Whisper: Like Instagram But Better

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Of all the social media fads to grace the Internet in the last few years – Facebook, Twitter, Tumblr, Pinterest, etc. – has there ever been a more annoying one than Instagram? Thanks to Instagram, everyone now thinks they’re a photographer because they can take a shot of their cat or dinner and tint it black to make it look “artsy.” It’s an epidemic of poorly framed lattés and vaguely blackened landscapes.
 
I have a suggestion: let’s all ditch Instagram and adopt the whisper app (currently available for free on iPhones and iPads and coming to Android later this year). It’s less irritating than the constant barrage of Insta-crap on Facebook and actually serves a purpose: bringing people together based on common experiences.
 
“Current social networks are paradoxically pushing people further apart by creating illusions of one another’s perfect lives and not allowing for any kind of meaningful dialogue to take place,” said whisper founder Michael Heyward. “Whisper is an anonymous platform where anyone can connect in a uniquely authentic manner. It allows users to creatively and honestly come together over shared joy, pain and life’s journey.”
 
If Instagram and PostSecret had a steamy night together and forgot to wear protection, whisper would be the outcome. The basic concept is pretty simple: you choose a photo either from the Internet or your phone, pick a filter, enter some text and select a font. The results will look something like these:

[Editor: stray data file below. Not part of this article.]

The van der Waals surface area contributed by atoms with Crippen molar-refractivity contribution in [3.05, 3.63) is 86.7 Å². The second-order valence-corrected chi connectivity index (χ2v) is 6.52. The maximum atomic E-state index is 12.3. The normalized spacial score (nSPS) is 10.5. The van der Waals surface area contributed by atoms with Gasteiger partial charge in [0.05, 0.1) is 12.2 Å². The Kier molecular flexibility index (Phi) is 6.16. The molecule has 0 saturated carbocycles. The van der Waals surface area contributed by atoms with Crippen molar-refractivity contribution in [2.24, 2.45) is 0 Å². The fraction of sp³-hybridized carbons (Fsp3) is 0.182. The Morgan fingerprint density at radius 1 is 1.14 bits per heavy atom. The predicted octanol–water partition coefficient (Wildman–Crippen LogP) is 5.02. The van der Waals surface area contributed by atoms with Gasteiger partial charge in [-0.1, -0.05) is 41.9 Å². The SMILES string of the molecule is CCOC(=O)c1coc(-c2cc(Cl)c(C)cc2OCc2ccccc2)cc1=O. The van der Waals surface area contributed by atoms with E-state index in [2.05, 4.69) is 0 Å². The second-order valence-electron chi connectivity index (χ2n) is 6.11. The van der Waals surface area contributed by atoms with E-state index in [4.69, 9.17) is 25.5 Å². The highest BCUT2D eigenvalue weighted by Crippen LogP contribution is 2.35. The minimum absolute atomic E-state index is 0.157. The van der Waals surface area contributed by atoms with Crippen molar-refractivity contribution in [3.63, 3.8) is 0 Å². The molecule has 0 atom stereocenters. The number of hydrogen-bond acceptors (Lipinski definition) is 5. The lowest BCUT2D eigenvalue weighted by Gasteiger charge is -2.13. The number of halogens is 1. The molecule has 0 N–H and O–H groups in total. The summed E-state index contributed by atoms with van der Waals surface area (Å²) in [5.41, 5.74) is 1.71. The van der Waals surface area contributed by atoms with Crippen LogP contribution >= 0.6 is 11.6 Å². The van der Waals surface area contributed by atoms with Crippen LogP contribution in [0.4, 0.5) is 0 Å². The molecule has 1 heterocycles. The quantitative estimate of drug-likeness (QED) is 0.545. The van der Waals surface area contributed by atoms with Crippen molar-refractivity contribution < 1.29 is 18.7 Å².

The types of whispers (posts) on the app vary, but Heyward said some of the most popular ones are student stories, relationships, friendships, sex, spirituality, health and self-esteem issues. whisper doesn’t track or store any data on its users, so people can talk candidly about real issues with no fear of judgment.
 
“You can get the most out of whisper by trusting that it is entirely safe and anonymous,” said Heyward. “Have fun with it! Post comments, leave responses, heart (like) other posts.”
 
There’s also a proximity element to whisper. The “nearby” section shows whispers posted near your location and even shows their distance from you in mileage. You can be as specific or as vague as you want with your location (Heyward used the example of “UCLA Student Activities Center” versus “California”). For students, this means you have easy access to whispers from kids on your campus.
 
“whisper allows you to connect about what’s really going on,” said Heyward. “What it’s like being away from home, making new friends, the course load, teachers and academic pressures, student loans, Greek life, parental expectations, the newfound college experience, partying. whisper is an amazing way for students to come together about the unspoken college experience – the underworld of the college culture.”
 
At the rate whisper is growing, it won’t be long before “whispers” become as commonplace as “tweets.” The app is already nearing 100,000 users and the whisper website averages close to a million page views a day. Even more promising is the advent of Facebook pages like “whispers on UCLA,” which showcases Bruin secrets.  Basically, keep an eye on this nifty little app.
 
So now that you know all whisper has to offer, take one last slightly darkened shot of autumn leaves and say your goodbyes (or good riddances) to Instagram. Then you can go to the iTunes store and start turning whispers into shouts:
 
 
Photo: Huffinton Post Teen

Junior > Journalism > University of Maryland

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